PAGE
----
UFC on Fuel 9: How Gegard Mousasi Beat K-1's Heavyweight World Champion
Few men are as enigmatically hit and miss throughout their career as Gegard Mousasi has been through his. Mousasi has looked a marvel in every area of combat throughout his career at some point but has had equally lack luster performances in each area as well. This is the kind of man who can easily handle crafty veterans, but look slow and lethargic against Sokoudjou.
Because of his extensive work with the great Fedor Emelianenko and his rounded skill set, Mousasi has found himself with a lot to live up to. Many consider him the spiritual successor to Fedor, himself arguably the best all around fighter in MMA to date.
There is an awful lot to say about Mousasi based on all the times he has looked like a world beater and all the times that he has looked flat and mediocre but today I want to focus on perhaps the most out of character thing he has done to date. In 2010 Mousasi, then with a 4-0 record in kickboxing and no bouts since 2008, took on the K-1 Heavyweight Champion, Kyotaro and beat him decisively.
Kyotaro, who holds significant wins over Melvin Manhoef, Peter Aerts and Jerome Le Banner, has not fought in kickboxing since. Instead he disappeared to a mediocre career in boxing. How then did a man who had knocked out Melvin Manhoef and Peter Aerts in kickboxing bouts come to lose to an MMA fighter with just four kickboxing matches on his record?
Well truly styles make fights and Gegard Mousasi brought a style to the table against which Kyotaro just couldn't get his game going. To understand why Kyotaro was an oddity in K-1 I recommend taking a look at this video which I prepared.
Kyotaro existed as a perfect foil to the combination strikers who swamp the ranks of K-1. Men like Melvin Manhoef and Peter Aerts who excelled in the Dutch style of kickboxing (focusing on throwing a punching combination, punctuated by a low kick) played directly into Kyotaro's style, chasing him and then having their combination broken by his right hand counters.
How did Mousasi not only out point but floor the Japanese stand out? Mainly through use of an excellent jab. In MMA and kickboxing strong jabs are few and far between but against Kyotaro, Mousasi's jab carried the day.
From the start of the bout Mousasi was not looking to corner Kyotaro and swing at him, but used long strikes which Kyotaro had little chance of effectively countering such as the jab and teep.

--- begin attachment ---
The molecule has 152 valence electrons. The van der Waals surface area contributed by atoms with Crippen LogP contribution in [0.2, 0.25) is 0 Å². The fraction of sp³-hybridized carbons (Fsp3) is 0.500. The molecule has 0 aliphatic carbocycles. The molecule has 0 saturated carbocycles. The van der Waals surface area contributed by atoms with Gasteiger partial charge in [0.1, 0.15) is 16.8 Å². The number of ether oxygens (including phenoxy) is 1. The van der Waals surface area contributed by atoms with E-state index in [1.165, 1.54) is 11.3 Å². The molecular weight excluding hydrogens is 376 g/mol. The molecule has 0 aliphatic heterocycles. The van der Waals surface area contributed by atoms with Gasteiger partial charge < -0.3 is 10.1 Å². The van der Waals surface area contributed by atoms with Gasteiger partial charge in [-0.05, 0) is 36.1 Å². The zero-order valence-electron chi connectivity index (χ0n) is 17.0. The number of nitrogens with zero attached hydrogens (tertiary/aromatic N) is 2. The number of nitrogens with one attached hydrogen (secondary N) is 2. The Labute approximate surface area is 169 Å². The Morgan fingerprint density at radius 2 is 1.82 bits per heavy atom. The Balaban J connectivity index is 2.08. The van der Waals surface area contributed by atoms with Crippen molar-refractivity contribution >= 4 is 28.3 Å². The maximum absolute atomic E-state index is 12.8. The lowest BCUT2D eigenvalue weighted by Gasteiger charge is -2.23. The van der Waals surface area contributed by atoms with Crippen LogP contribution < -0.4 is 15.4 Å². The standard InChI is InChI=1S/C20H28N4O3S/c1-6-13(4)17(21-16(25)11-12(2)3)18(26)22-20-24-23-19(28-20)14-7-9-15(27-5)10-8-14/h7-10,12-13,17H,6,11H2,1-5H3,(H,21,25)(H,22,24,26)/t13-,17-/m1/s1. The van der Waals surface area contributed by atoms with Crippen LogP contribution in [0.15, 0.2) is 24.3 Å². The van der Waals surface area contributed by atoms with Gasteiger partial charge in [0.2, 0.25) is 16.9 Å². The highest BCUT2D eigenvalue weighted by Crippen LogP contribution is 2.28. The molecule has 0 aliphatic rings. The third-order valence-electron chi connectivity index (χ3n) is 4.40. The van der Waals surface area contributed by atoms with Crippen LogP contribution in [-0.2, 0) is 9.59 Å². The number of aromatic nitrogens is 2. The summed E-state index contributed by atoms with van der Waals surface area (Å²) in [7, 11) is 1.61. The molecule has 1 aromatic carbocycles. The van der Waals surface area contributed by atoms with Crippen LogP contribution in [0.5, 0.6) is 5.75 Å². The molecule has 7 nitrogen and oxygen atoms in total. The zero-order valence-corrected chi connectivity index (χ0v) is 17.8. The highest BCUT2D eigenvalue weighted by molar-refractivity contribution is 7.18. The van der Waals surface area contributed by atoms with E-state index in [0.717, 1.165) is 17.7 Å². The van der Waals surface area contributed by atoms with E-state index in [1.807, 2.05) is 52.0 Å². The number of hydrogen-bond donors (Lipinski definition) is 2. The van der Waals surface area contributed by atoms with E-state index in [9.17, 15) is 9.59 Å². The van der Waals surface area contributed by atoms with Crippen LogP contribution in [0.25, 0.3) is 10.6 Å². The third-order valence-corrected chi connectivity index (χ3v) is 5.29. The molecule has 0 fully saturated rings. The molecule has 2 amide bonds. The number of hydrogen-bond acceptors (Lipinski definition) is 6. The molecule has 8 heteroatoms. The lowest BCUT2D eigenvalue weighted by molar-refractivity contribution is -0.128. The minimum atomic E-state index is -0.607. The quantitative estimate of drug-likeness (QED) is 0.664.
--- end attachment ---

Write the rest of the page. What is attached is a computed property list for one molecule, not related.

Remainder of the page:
Once Mousasi was beginning to build up something of a points lead in the first round, Kyotaro started firing the burst combinations which he uses when opponents are not chasing him aggressively enough to eat his counters.
This was when Mousasi's jab really came into its own as he snapped Kyotaro's head back every time the Japanese stand out stepped in. Mousasi also easily evaded Kyotaro's many inside thigh kicks and fired back low kicks of his own.
The quality of video available on this fight has prompted me to use video footage to demonstrate how the fight unfolded instead of stills.
You can see that where Manhoef and Aerts were happy to charge after Kyotaro when he ran, Mousasi was happy to send him on his way with a stiff jab or front kick and return to his guard. Getting out pointed by an MMA fighter had to have an affect on Kyotaro as he abandoned his traditional run and counter style in favor of attacking the bigger punching Armenian.
While this was far from the best incarnation of Kyotaro—taking this freak fight just two weeks after a grueling match with Semmy Schilt—Mousasi certainly showed that he had one of the better jabs outside of professional boxing and a strategic mind to go with it.
This may not seem to have much baring on his upcoming UFC debut, but Alexander Gustafsson is not far removed from Kyotaro in style on the feet. He relies on hyperactive footwork to convince his opponents to chase him, and this works a treat against easily frustrated bangers like Thiago Silva. Silva simply charged after Gustafsson, face first, as he did with Machida and ate counter right hands for his troubles.
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